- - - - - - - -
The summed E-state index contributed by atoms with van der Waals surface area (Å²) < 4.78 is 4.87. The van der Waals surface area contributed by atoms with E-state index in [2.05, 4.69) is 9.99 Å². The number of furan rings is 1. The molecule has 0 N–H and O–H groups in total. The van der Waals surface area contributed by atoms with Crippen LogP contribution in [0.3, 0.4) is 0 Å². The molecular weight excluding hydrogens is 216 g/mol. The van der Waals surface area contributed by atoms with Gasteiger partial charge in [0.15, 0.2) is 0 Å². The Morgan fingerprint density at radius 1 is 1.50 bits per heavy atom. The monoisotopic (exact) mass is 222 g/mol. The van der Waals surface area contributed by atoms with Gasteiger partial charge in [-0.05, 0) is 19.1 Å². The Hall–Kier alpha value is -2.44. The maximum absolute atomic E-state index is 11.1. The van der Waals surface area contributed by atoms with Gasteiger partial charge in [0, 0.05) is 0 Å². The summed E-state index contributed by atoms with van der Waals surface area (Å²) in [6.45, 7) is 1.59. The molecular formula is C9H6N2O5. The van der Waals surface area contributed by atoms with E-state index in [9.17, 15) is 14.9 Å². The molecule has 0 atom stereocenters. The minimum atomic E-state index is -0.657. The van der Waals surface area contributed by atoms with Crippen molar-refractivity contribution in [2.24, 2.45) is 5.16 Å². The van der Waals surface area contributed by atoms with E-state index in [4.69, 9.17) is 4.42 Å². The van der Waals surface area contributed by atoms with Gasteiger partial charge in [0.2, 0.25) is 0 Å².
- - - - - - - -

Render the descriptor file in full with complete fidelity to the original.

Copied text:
The summed E-state index contributed by atoms with van der Waals surface area (Å²) < 4.78 is 4.87. The van der Waals surface area contributed by atoms with E-state index in [2.05, 4.69) is 9.99 Å². The number of furan rings is 1. The molecule has 0 N–H and O–H groups in total. The van der Waals surface area contributed by atoms with Crippen LogP contribution in [0.3, 0.4) is 0 Å². The molecular weight excluding hydrogens is 216 g/mol. The van der Waals surface area contributed by atoms with Gasteiger partial charge in [0.15, 0.2) is 0 Å². The Morgan fingerprint density at radius 1 is 1.50 bits per heavy atom. The monoisotopic (exact) mass is 222 g/mol. The van der Waals surface area contributed by atoms with Gasteiger partial charge in [-0.05, 0) is 19.1 Å². The Hall–Kier alpha value is -2.44. The maximum absolute atomic E-state index is 11.1. The van der Waals surface area contributed by atoms with Gasteiger partial charge in [0, 0.05) is 0 Å². The summed E-state index contributed by atoms with van der Waals surface area (Å²) in [6.45, 7) is 1.59. The molecular formula is C9H6N2O5. The van der Waals surface area contributed by atoms with E-state index in [9.17, 15) is 14.9 Å². The molecule has 0 atom stereocenters. The minimum atomic E-state index is -0.657. The van der Waals surface area contributed by atoms with Crippen molar-refractivity contribution in [2.24, 2.45) is 5.16 Å². The van der Waals surface area contributed by atoms with E-state index in [4.69, 9.17) is 4.42 Å². The van der Waals surface area contributed by atoms with Gasteiger partial charge in [0.2, 0.25) is 0 Å².